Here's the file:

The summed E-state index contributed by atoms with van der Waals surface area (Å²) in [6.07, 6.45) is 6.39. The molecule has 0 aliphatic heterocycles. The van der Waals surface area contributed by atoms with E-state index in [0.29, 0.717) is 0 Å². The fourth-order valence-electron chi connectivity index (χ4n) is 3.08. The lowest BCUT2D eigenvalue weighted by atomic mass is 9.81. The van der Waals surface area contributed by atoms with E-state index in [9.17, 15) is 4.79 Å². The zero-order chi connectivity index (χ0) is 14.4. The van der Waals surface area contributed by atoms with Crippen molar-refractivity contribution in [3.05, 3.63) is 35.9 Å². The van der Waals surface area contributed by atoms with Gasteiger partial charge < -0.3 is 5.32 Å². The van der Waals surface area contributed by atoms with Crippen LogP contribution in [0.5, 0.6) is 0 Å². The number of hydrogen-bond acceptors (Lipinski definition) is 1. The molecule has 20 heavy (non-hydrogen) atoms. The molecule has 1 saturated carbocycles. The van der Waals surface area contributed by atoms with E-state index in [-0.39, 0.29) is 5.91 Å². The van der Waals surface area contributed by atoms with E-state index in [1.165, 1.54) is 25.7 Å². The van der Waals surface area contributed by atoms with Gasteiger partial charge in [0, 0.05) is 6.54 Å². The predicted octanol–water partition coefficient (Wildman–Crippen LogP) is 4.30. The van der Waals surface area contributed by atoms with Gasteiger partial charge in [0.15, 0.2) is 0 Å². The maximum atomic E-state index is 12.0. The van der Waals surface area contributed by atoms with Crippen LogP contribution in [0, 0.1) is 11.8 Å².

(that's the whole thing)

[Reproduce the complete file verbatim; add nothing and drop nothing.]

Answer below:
The summed E-state index contributed by atoms with van der Waals surface area (Å²) in [6.07, 6.45) is 6.39. The molecule has 0 aliphatic heterocycles. The van der Waals surface area contributed by atoms with E-state index in [0.29, 0.717) is 0 Å². The fourth-order valence-electron chi connectivity index (χ4n) is 3.08. The lowest BCUT2D eigenvalue weighted by atomic mass is 9.81. The van der Waals surface area contributed by atoms with E-state index in [9.17, 15) is 4.79 Å². The zero-order chi connectivity index (χ0) is 14.4. The van der Waals surface area contributed by atoms with Crippen molar-refractivity contribution in [3.05, 3.63) is 35.9 Å². The van der Waals surface area contributed by atoms with Gasteiger partial charge < -0.3 is 5.32 Å². The van der Waals surface area contributed by atoms with Crippen LogP contribution in [0.5, 0.6) is 0 Å². The number of hydrogen-bond acceptors (Lipinski definition) is 1. The molecule has 20 heavy (non-hydrogen) atoms. The molecule has 1 saturated carbocycles. The van der Waals surface area contributed by atoms with E-state index in [-0.39, 0.29) is 5.91 Å². The van der Waals surface area contributed by atoms with E-state index in [1.165, 1.54) is 25.7 Å². The van der Waals surface area contributed by atoms with Gasteiger partial charge in [0, 0.05) is 6.54 Å². The predicted octanol–water partition coefficient (Wildman–Crippen LogP) is 4.30. The van der Waals surface area contributed by atoms with Gasteiger partial charge in [0.15, 0.2) is 0 Å². The maximum atomic E-state index is 12.0. The van der Waals surface area contributed by atoms with Crippen LogP contribution in [0, 0.1) is 11.8 Å².